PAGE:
RESPONSE TIME AS A FUNCTION OF RESPONSE MODE AND ITEM DIFFICULTY.
AMERICAN INSTITUTES FOR RESEARCH IN THE BEHAVIORAL SCIENCES PALO ALTO CALIF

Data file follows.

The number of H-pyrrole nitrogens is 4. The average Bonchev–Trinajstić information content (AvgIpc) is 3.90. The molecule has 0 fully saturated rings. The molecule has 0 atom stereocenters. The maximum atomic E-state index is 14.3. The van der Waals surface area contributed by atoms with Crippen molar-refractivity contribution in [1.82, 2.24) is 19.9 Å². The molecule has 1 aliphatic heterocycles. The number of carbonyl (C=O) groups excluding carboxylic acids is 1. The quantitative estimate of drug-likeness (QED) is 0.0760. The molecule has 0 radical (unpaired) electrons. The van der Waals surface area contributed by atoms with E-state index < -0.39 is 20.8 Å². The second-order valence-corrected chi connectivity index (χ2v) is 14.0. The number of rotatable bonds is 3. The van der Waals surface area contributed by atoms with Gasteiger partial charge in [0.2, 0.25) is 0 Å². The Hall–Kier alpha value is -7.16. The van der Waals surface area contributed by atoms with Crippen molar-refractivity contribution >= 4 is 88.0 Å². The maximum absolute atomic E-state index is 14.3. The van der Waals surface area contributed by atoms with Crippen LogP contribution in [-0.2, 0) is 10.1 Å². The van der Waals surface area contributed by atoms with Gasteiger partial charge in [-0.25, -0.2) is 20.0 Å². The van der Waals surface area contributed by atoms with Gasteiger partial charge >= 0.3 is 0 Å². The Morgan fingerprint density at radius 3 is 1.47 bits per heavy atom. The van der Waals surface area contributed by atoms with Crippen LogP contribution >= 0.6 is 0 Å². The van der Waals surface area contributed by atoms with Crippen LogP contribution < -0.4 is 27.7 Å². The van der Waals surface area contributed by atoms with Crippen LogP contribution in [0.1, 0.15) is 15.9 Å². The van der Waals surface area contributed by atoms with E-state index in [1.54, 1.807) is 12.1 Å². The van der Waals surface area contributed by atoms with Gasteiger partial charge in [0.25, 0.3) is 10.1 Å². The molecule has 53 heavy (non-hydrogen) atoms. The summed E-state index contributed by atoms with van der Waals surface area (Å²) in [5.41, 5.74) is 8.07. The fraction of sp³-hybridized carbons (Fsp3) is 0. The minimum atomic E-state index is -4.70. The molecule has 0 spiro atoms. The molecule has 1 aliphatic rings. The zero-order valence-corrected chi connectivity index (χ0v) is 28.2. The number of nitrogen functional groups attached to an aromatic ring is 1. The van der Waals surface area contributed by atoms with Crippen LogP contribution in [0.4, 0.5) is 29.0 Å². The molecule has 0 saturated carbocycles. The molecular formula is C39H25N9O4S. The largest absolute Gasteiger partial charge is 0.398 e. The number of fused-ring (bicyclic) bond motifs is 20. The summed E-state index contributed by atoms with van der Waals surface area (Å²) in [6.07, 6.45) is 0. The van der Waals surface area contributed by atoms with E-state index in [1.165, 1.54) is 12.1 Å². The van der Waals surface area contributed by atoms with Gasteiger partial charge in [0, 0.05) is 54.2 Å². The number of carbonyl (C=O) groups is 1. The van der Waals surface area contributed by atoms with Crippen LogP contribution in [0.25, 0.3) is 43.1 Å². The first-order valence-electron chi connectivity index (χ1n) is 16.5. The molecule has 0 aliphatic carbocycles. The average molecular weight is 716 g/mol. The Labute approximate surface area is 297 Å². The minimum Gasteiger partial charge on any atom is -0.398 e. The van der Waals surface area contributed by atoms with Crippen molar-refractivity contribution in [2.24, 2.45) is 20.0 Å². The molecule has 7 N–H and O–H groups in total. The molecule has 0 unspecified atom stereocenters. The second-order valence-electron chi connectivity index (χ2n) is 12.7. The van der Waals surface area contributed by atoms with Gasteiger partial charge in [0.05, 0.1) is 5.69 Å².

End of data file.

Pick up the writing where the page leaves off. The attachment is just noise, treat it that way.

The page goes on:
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Response modes typically were investigated as possible influences on posttest errors. Such investigation occurred in the present study but, in addition, response-mode influences on performance during learning were also considered. One result of this latter consideration was that promising procedures were developed for predicting learning outcomes posttest errors from the way Ss respond to the learning task. These may aid the study of variables other than response modes. College-student Ss studied a psychology program individually under laboratory conditions 7 Ss were randomly assigned to a think-answers condition and 7 Ss to a write-answers condition. Each of the 14 Ss completed 670 items in the condition to which he was initially assigned. After an immediate posttest, and one lesson, response-mode conditions were reversed and remained reversed while 13 of the Ss completed the next 474 program frames. The times each question and each answer were in view were recorded separately and automatically for each S. While writing their answers Ss persisted longer on difficult, but relatively unambiguous, instructional items U 1, p 0.001. Such persistence was greater for Ss whose posttest errors were fewer than the median U 9, p 0.027. Persistence on difficult items decreased when Ss who had been writing were changed to the think-answers condition and became greater for those Ss who had been thinking answers when they began to write U 1, p 0.001. Author